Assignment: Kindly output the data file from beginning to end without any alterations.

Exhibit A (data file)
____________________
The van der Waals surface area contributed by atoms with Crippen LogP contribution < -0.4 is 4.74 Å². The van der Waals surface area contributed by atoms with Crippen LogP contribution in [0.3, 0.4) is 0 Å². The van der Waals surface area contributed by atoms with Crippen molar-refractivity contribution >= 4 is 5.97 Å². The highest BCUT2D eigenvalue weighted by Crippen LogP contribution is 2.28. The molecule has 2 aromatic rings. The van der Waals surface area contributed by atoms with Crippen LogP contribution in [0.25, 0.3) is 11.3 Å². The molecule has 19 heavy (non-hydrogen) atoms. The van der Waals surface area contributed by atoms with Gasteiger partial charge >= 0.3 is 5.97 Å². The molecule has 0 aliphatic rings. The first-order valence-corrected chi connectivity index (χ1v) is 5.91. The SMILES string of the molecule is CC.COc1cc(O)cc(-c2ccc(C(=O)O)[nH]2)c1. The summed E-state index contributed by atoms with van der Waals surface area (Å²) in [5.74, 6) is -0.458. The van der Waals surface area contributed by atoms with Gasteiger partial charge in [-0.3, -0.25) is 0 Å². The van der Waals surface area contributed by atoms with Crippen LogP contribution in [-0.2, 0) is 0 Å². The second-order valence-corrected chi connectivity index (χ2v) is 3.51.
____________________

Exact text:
The van der Waals surface area contributed by atoms with Crippen LogP contribution < -0.4 is 4.74 Å². The van der Waals surface area contributed by atoms with Crippen LogP contribution in [0.3, 0.4) is 0 Å². The van der Waals surface area contributed by atoms with Crippen molar-refractivity contribution >= 4 is 5.97 Å². The highest BCUT2D eigenvalue weighted by Crippen LogP contribution is 2.28. The molecule has 2 aromatic rings. The van der Waals surface area contributed by atoms with Crippen LogP contribution in [0.25, 0.3) is 11.3 Å². The molecule has 19 heavy (non-hydrogen) atoms. The van der Waals surface area contributed by atoms with Gasteiger partial charge >= 0.3 is 5.97 Å². The molecule has 0 aliphatic rings. The first-order valence-corrected chi connectivity index (χ1v) is 5.91. The SMILES string of the molecule is CC.COc1cc(O)cc(-c2ccc(C(=O)O)[nH]2)c1. The summed E-state index contributed by atoms with van der Waals surface area (Å²) in [5.74, 6) is -0.458. The van der Waals surface area contributed by atoms with Gasteiger partial charge in [-0.3, -0.25) is 0 Å². The van der Waals surface area contributed by atoms with Crippen LogP contribution in [-0.2, 0) is 0 Å². The second-order valence-corrected chi connectivity index (χ2v) is 3.51.